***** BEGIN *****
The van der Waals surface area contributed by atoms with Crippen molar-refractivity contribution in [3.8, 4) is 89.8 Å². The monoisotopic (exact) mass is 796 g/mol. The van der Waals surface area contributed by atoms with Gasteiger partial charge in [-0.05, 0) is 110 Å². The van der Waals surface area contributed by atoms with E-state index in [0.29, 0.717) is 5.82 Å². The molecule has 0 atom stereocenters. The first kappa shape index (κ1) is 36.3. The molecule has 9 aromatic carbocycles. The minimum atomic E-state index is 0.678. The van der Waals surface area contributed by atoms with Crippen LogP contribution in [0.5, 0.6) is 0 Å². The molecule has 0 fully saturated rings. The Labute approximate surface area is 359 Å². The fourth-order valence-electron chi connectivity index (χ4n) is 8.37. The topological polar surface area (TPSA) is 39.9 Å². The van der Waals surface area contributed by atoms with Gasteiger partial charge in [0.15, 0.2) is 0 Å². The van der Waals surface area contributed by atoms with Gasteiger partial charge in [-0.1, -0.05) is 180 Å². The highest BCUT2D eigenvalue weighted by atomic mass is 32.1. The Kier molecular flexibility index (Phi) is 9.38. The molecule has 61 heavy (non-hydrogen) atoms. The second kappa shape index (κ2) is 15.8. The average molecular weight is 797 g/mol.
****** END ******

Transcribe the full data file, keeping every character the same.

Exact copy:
The van der Waals surface area contributed by atoms with Crippen molar-refractivity contribution in [3.8, 4) is 89.8 Å². The monoisotopic (exact) mass is 796 g/mol. The van der Waals surface area contributed by atoms with Gasteiger partial charge in [-0.05, 0) is 110 Å². The van der Waals surface area contributed by atoms with E-state index in [0.29, 0.717) is 5.82 Å². The molecule has 0 atom stereocenters. The first kappa shape index (κ1) is 36.3. The molecule has 9 aromatic carbocycles. The minimum atomic E-state index is 0.678. The van der Waals surface area contributed by atoms with Crippen LogP contribution in [0.5, 0.6) is 0 Å². The molecule has 0 fully saturated rings. The Labute approximate surface area is 359 Å². The fourth-order valence-electron chi connectivity index (χ4n) is 8.37. The topological polar surface area (TPSA) is 39.9 Å². The van der Waals surface area contributed by atoms with Gasteiger partial charge in [0.15, 0.2) is 0 Å². The van der Waals surface area contributed by atoms with Gasteiger partial charge in [-0.1, -0.05) is 180 Å². The highest BCUT2D eigenvalue weighted by atomic mass is 32.1. The Kier molecular flexibility index (Phi) is 9.38. The molecule has 61 heavy (non-hydrogen) atoms. The second kappa shape index (κ2) is 15.8. The average molecular weight is 797 g/mol.